A350: The aircraft that Airbus did not want to build
After many years on the drawing board and $15bn (£9.5bn) of investment the latest potential blockbuster from Airbus made its long-awaited first flight on Friday.
The A350XWB (extra wide body) is an aircraft which Airbus says will set new standards in fuel efficiency and environmental performance.
The long-range, twin-engined plane is being pitched as a direct rival to Boeing's radical 787 Dreamliner, another airliner which claims to have taken aircraft technology to new heights.
Yet, the A350 is also an aircraft that Airbus never really wanted to build.
Towards the middle of the last decade, the European manufacturer had its hands full preparing for the launch of its long-delayed A380 superjumbo.
The double-decker giant was a hugely complex machine, and its development costs were spiralling. So Airbus was reluctant to commit billions of dollars to another clean-sheet design.
But, Airbus needed a new product to take on Boeing's planned Dreamliner, which was already attracting a great deal of interest from airlines.
The Dreamliner was to be built using lightweight carbon composites, and to feature advanced aerodynamics in order to reduce fuel consumption and running costs.
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The design Airbus came up with was based on its existing A330 model, but with a lighter fuselage, new wings and new engines, in an attempt to match the Dreamliner's fuel efficiency.
But potential customers weren't impressed. Among the fiercest critics was Steven Udvar-Hazy, then head of International Lease Finance Corporation, which buys huge quantities of aircraft.
A very powerful figure within the industry, he suggested publicly that the A350 as planned simply wasn't up to the job. Several airline chiefs agreed - and in mid-2006, Airbus went back to the drawing board.
The result is the aircraft that now stands on the tarmac at Airbus' headquarters in Toulouse, and it seems that airlines have already given it a sizeable vote of confidence.State-of-the-art
More than 600 orders have already been placed, and more deals look set to be announced at next week's Paris Air Show, where Air France is reportedly considering the purchase of 25 A350s plus options for another 35.
Analysts say a first flight for the A350 has more than just symbolic value. It underlines to potential buyers that a complex industrial project is on target.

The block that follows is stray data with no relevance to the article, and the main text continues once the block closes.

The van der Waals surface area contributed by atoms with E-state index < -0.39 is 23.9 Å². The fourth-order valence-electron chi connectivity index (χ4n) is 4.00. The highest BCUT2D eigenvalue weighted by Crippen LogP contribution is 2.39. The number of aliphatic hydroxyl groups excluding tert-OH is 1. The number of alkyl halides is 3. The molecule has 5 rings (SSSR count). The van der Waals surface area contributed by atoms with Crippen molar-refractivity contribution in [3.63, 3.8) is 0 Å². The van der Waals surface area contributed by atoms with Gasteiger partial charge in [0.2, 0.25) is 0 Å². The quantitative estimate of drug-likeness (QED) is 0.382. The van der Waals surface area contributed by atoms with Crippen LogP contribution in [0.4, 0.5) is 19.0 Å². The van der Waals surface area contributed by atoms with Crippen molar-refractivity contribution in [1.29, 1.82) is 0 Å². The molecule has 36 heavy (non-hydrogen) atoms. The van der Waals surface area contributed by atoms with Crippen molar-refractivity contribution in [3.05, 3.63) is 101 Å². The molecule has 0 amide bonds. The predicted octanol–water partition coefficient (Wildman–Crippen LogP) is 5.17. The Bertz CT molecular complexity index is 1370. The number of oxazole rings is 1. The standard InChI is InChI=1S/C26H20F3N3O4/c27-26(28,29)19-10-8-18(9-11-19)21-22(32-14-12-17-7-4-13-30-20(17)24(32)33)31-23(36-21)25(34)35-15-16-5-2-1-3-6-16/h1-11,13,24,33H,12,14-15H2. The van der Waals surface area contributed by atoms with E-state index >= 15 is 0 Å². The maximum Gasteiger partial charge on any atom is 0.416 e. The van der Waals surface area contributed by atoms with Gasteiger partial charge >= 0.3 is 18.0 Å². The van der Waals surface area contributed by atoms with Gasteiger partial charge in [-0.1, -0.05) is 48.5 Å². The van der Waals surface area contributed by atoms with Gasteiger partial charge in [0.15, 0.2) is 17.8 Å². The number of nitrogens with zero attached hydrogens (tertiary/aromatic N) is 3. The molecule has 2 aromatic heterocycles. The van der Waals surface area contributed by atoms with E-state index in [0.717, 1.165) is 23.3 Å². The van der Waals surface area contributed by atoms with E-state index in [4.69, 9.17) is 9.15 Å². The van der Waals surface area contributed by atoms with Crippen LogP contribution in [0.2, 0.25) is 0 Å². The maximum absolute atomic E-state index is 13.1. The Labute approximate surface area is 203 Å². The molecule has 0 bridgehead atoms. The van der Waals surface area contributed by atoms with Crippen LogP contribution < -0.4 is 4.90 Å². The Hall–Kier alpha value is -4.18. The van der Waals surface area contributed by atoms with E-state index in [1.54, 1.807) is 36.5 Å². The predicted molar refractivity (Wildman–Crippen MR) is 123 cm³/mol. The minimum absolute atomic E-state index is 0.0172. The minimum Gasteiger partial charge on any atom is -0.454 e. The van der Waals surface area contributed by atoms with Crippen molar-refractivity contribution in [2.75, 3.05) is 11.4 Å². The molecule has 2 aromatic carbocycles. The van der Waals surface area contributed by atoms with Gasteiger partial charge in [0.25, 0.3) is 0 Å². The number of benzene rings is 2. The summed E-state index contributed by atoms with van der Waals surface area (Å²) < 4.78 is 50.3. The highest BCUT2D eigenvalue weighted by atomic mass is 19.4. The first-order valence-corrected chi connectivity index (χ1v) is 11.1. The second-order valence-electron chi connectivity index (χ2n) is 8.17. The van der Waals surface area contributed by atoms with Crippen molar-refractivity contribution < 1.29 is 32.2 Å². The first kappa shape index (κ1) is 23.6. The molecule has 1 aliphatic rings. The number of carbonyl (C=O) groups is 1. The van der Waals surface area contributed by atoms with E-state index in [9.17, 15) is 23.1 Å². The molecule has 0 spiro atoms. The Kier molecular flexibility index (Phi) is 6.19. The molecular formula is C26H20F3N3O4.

Like the 787, the A350 is a radical machine. It offer airlines the chance to combine long-range services with improved fuel efficiency.
The fuselage is made of carbon fibre reinforced plastic, while many other parts of the aircraft use titanium and advanced alloys to save weight.
- 1967: French, German and UK governments agree to cooperate in aircraft manufacturing
- 1972: the first Airbus, the A300, makes its maiden flight
- Airbus is now owned by the Franco-German EADS group
- Employs about 63,000 people
- Makes the world's largest aircraft, the A380
- Since its creation, Airbus has so far delivered 7,877 aircraft
It also has state-of-the-art aerodynamics, and engine manufacturer Rolls Royce has produced a new custom-designed power unit.
Airbus claims that all of this means the A350 will use 25% less fuel than the current generation of equivalent aircraft. It also points out that noise and emissions will be well below current limits.
The market segment that the A350 is aiming at is set for huge growth, John Leahy, Airbus's chief operating officer, told the BBC. He estimates that some 6,500 of such aircraft will be required by the world's airlines over the next 20 years.
What's more, he thinks the A350 is pulling ahead of the Dreamliner. Mr Leahy said: "The A350 reached over 600 sales in much quicker time than the 787 ever did, so the markets have spoken for themselves in demonstrating overwhelming demand for the A350."
But as Boeing recently found with the 787, new and unproven technology can have its drawbacks.
In January, the Boeing flagship was grounded by regulators, little more than a year after entering service, after overheating batteries caused a fire on one aircraft and smoke on another.
The 787 was using lithium ion batteries, very popular in gadgets such as laptops and mobile phones, but never previously installed in a commercial aircraft. While they are light and can store a great deal of energy, they can also be prone to overheating.Fly-past
After a rapid redesign, the 787 started flying again in April. Meanwhile, Airbus decided not to use lithium ion batteries in the A350 - which it had originally planned to do. Instead, it will stick with proven nickel-cadmium technology.
But Airbus's caution over the A350's development may help to explain why the aircraft will not be making its public bow at this year's aerospace industry showcase, the Paris Air Show.
Not only is the show on Airbus's home turf, it is the 50th aviation trade fair in Paris since the first in 1909.
Airbus would have dearly wanted to have put its new toy on display there. But the company appears to have been very wary of rushing the new plane into the air.
Instead, it has been taking its time resolving glitches, away from the public eye. The first flight has come just too late to allow the A350 to join the party.
So on the Le Bourget airfield next week at least, Boeing will be able to steal a march on its rival. The 787 will be on prominent display, as the US manufacturer tries to rebuild its damaged reputation.
But there remains the tantalising possibility that the newly airborne A350 might at least make a fly-past.
And if it can do that, the A350 could just steal the show.